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Critically grading homework

August 31, 2006

Since coming to the USA from England, I have had to adjust to many different attitudes, work practices and philosophies on teaching and the whole experience has certainly allowed me to grow professionally. As one would expect, some things are “better” here in the US, others not so good, but there is one thing that I have never really been able to grasp the wisdom of.

Many of my colleagues will set homework, but then will only do a cursory check for a few minutes at the beginning of class to see if the students have attempted it. The act of attempting to do the work is usually sufficient to gain a homework grade of some description. This seems like common practice in most classrooms across the country. I on the other hand, collect all the homework I set and then sit down and grade it critically – marking and scoring it for “correctness” NOT for effort. I have never understood the idea of getting kids to do work that is then not checked for accuracy. They could do all the homework in the world, continue to get it hopeless wrong, and what good would that do them?

Frankly grading literally thousands of problems each year is a monumental task that is not enjoyable in the slightest but I simply do not see any other way to monitor my students progress.

Nobody has ever convinced me of the merit of NOT checking homework for correctness.


  1. diverdown555

    I have really struggled with the homework issue, form the point of not wanting to undertake the monumental task, but also to give credit for the work the students have done. My basic premiss being that a kid who understands the particular concept, say solution stoichiometry for precipitate reactions, after doing a few problems should not be forced to sit for another hour to complete what is to him or her just busy work. At the same time, some students will need to do all the assigned problems to grasp the idea. My solution, evaluate the homework assignment by giving a short one or two problem quiz covering the material. Whether it took them 20 problems or 2 to become proficient, they can all demonstrate their mastery while also being able to budget their time wisely and not have to waste it in order to get their grade for homework. I began this idea in AP chem, and have used it now in both Honors chem and Honors Physics with great success. The students also respond well and seem to appreciate the college like feel of here are some problems, do them or not, your choice, but they soon learn that they have to be able to do them, or 10 % of their grade will be lost, and success on the tests will be minimized as well as the homework problems will be reflected there as well. To me it comes down to not wasting a student’s time when I do no have to. If they get it after 20 minutes, why force them to sit for another 40 to finish the work.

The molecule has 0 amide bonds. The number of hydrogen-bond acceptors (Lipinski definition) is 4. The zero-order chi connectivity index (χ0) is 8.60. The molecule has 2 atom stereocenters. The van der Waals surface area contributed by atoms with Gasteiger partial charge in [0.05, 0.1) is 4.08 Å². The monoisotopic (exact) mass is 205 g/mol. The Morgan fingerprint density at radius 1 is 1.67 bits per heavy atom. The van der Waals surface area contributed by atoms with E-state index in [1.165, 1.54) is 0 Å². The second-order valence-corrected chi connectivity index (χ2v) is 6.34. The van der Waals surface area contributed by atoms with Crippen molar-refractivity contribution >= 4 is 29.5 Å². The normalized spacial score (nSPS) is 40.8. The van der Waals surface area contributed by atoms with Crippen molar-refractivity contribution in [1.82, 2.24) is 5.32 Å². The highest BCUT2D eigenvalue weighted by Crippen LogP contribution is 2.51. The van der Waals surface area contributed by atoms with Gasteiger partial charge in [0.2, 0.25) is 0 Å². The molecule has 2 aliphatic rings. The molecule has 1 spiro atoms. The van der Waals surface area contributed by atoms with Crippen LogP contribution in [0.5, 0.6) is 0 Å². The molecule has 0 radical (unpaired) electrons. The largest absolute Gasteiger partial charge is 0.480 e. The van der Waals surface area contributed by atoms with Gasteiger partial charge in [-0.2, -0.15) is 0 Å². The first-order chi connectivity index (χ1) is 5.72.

2. webmaster

    I largely agree, but I am not setting homework with 20 problems that are the same type. I am setting a worksheet that has 20 DIFFERENT types of problem so there is virtually NO “busy work”.

    Teaching AP chemistry to sophomores in one year with no previous knowledge doesn’t allow for such luxury.


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